Starting a Day Spa Business

Written by annie mueller
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Starting a Day Spa Business
(thomaswanhoff on Flickr.)

Do Your Homework

Before you find a location or hire an aesthetician, do a little footwork and phone work. What other day spas are in the area? How many are there? What do they offer, and what are their prices? Are you entering a market that is saturated, or can you offer something new and unique enough to be appealing to many people in the area? You also need to do some research into the licensing required to open a day spa. Besides the usual local business licensing, day spas may be subject to additional regulations due to the nature of the business. Check with your local (city) government first; start with your local licensing, and then start getting your state licensing in line. Your Secretary of State's office is the best place to start for state regulation information.

Make a Business Plan

What is your ultimate vision for your new day spa? Do you have a focus, such as organic treatments or a luxurious spin you can't find at other day spas? And how many services do you want to offer? There is a wide range in the day spa business; you can offer everything from hair and make-up styling to massage therapy to aromatherapy, fitness classes, and professional aesthetic services. You may not be able to start with a complete offering; decide what is important to start with and what you can add over time. Make a financial plan, as well, because you'll need to know the amount of capital you need, the operating expenses, the inventory, salaries, insurance and other costs.

Find a Location

Once you know more about the kind of day spa you want to open, search for a location. Think about the natural flow of traffic (both pedestrian and vehicular) that goes past each location. What other businesses are nearby? Do they attract the same kind of clients, and would they benefit your business? Or are you looking at a location that is somewhat hidden and will need a lot of effort to popularise? Analyse the pros and cons of each situation. A more hidden location might require more advertising, but you might be able to get a much lower lease price. Is it worth it, or should you pay a higher rent for a more visible location?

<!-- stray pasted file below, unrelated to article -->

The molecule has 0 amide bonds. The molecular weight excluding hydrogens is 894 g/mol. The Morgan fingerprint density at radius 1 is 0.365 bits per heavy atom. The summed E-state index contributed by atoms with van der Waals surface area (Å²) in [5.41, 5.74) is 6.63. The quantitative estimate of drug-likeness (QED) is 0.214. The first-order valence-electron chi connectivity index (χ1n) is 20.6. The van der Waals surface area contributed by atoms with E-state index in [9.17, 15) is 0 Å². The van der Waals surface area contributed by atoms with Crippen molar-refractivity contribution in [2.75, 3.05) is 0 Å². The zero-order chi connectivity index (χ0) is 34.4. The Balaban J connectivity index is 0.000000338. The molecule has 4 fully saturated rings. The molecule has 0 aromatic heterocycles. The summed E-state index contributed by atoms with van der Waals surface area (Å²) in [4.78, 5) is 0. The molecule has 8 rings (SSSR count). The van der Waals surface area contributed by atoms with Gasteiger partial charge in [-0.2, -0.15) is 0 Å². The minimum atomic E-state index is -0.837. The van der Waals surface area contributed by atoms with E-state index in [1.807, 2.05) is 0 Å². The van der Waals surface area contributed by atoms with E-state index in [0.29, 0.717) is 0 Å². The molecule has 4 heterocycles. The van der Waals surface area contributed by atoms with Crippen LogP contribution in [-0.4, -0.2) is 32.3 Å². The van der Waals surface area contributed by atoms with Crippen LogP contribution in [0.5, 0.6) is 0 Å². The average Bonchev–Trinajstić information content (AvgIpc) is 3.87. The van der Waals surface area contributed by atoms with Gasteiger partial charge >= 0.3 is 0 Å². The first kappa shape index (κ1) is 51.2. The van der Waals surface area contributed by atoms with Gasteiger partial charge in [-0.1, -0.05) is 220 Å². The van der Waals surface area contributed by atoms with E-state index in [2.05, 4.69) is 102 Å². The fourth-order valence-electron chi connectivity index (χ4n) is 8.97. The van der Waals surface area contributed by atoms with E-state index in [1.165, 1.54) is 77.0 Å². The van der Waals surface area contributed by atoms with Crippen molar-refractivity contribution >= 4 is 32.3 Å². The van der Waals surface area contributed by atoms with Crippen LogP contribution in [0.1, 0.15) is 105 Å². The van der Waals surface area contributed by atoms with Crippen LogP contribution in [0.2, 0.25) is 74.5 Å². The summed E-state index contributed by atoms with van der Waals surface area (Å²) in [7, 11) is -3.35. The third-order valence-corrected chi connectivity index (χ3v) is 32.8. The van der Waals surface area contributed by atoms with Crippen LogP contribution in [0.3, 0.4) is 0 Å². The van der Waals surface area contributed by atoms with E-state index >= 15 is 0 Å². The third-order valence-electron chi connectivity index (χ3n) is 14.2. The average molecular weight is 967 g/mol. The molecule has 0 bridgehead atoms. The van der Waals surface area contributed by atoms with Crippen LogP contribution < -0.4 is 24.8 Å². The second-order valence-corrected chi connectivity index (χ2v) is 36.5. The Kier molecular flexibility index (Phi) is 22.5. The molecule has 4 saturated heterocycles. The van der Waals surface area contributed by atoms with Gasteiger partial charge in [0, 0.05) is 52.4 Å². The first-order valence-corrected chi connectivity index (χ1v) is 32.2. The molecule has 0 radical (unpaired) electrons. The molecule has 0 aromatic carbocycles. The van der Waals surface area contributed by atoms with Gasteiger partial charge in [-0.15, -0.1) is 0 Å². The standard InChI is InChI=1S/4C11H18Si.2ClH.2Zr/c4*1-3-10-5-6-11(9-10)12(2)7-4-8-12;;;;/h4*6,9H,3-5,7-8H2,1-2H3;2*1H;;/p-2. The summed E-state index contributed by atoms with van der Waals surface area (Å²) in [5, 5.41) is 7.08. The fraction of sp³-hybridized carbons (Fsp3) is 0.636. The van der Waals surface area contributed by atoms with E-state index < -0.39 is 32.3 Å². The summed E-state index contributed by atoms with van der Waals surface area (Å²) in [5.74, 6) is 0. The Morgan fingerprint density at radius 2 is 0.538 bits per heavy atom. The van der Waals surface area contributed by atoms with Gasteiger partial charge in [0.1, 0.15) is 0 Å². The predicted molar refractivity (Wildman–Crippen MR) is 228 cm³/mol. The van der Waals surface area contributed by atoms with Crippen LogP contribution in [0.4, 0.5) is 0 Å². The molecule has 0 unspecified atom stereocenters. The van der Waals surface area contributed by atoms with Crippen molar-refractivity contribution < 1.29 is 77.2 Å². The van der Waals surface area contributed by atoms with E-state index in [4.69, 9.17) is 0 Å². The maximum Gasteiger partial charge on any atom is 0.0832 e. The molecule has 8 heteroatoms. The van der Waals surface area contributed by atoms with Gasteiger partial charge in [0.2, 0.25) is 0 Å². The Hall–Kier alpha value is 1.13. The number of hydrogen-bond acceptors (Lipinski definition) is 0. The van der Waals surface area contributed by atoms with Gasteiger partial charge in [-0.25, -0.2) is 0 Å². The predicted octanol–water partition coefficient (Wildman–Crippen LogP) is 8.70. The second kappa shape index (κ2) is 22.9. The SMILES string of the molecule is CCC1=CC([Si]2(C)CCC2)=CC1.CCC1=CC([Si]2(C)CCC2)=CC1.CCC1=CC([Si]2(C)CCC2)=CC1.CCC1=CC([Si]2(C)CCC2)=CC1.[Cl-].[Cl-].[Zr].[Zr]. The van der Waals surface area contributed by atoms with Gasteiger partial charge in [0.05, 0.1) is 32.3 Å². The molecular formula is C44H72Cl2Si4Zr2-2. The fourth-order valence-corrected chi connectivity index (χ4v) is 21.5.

Find Investors

You need to either find investors or find another way to raise the capital for starting your business. Make a professional presentation of your vision for the day spa and the financial breakdown to show potential investors. Don't be discouraged if it takes a while to find investors. It takes time and lots of follow-through; people looking to invest are inundated with opportunities. Be polite and persistent but not pushy or rude. It's your job to show these potential investors how you will make their money do more and return more than any of the other opportunities they may be contemplating.

Set Up Shop

Once you have your licensing, location and capital, find the people who will staff your day spa, train them and set up the location to serve your customers. Set up and decorate the interior to suit your spa. Get inventory and supplies. Set prices, make brochures, get phones in order and plan your grand opening.

Market and Publicize

As you set up your business, begin publicising. Set a date for the big opening day, and have an open house or other celebration. Offer lots of special deals, samples, coupons, discounts, prizes or other incentives to get people to come see what your business offers. Publicise the event as much as you can and in as many ways as you can, such as newspaper ads, radio ads, personal mailed invitations, e-mails, phone calls, flyers and business cards.

Follow through After Opening Day

Have a sign-up sheet at your grand opening, and gather as many e-mails, addresses and phone numbers as you can of the people who attend your grand opening. Within a week or so, follow up on your new mailing list with a special offer or promotion that will help bring those new customers back in. Keep finding new ways to market and make your presence known as your business gets established.

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